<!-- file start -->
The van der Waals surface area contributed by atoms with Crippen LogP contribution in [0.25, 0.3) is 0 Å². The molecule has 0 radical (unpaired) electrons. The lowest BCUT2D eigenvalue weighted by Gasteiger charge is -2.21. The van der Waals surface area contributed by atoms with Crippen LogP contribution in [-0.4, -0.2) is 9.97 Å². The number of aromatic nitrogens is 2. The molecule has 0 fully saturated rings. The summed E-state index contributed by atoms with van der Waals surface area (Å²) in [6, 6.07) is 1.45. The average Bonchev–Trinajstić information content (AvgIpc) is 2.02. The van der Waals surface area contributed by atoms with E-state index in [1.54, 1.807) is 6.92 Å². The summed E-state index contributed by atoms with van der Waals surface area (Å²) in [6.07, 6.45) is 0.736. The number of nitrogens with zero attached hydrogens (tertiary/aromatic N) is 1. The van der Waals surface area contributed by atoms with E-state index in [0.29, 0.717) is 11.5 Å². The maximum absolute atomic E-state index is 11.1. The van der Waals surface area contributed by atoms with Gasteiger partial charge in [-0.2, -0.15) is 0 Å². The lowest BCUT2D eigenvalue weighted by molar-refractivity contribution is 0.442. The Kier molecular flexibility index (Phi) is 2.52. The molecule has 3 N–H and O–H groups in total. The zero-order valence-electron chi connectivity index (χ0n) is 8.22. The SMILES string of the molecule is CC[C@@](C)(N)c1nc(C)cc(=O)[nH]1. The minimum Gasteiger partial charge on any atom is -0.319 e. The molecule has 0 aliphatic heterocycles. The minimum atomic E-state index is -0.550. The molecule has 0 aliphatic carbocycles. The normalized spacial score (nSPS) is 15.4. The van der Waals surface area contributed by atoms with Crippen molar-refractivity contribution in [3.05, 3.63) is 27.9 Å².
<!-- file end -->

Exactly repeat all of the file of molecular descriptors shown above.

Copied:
The van der Waals surface area contributed by atoms with Crippen LogP contribution in [0.25, 0.3) is 0 Å². The molecule has 0 radical (unpaired) electrons. The lowest BCUT2D eigenvalue weighted by Gasteiger charge is -2.21. The van der Waals surface area contributed by atoms with Crippen LogP contribution in [-0.4, -0.2) is 9.97 Å². The number of aromatic nitrogens is 2. The molecule has 0 fully saturated rings. The summed E-state index contributed by atoms with van der Waals surface area (Å²) in [6, 6.07) is 1.45. The average Bonchev–Trinajstić information content (AvgIpc) is 2.02. The van der Waals surface area contributed by atoms with E-state index in [1.54, 1.807) is 6.92 Å². The summed E-state index contributed by atoms with van der Waals surface area (Å²) in [6.07, 6.45) is 0.736. The number of nitrogens with zero attached hydrogens (tertiary/aromatic N) is 1. The van der Waals surface area contributed by atoms with E-state index in [0.29, 0.717) is 11.5 Å². The maximum absolute atomic E-state index is 11.1. The van der Waals surface area contributed by atoms with Gasteiger partial charge in [-0.2, -0.15) is 0 Å². The lowest BCUT2D eigenvalue weighted by molar-refractivity contribution is 0.442. The Kier molecular flexibility index (Phi) is 2.52. The molecule has 3 N–H and O–H groups in total. The zero-order valence-electron chi connectivity index (χ0n) is 8.22. The SMILES string of the molecule is CC[C@@](C)(N)c1nc(C)cc(=O)[nH]1. The minimum Gasteiger partial charge on any atom is -0.319 e. The molecule has 0 aliphatic heterocycles. The minimum atomic E-state index is -0.550. The molecule has 0 aliphatic carbocycles. The normalized spacial score (nSPS) is 15.4. The van der Waals surface area contributed by atoms with Crippen molar-refractivity contribution in [3.05, 3.63) is 27.9 Å².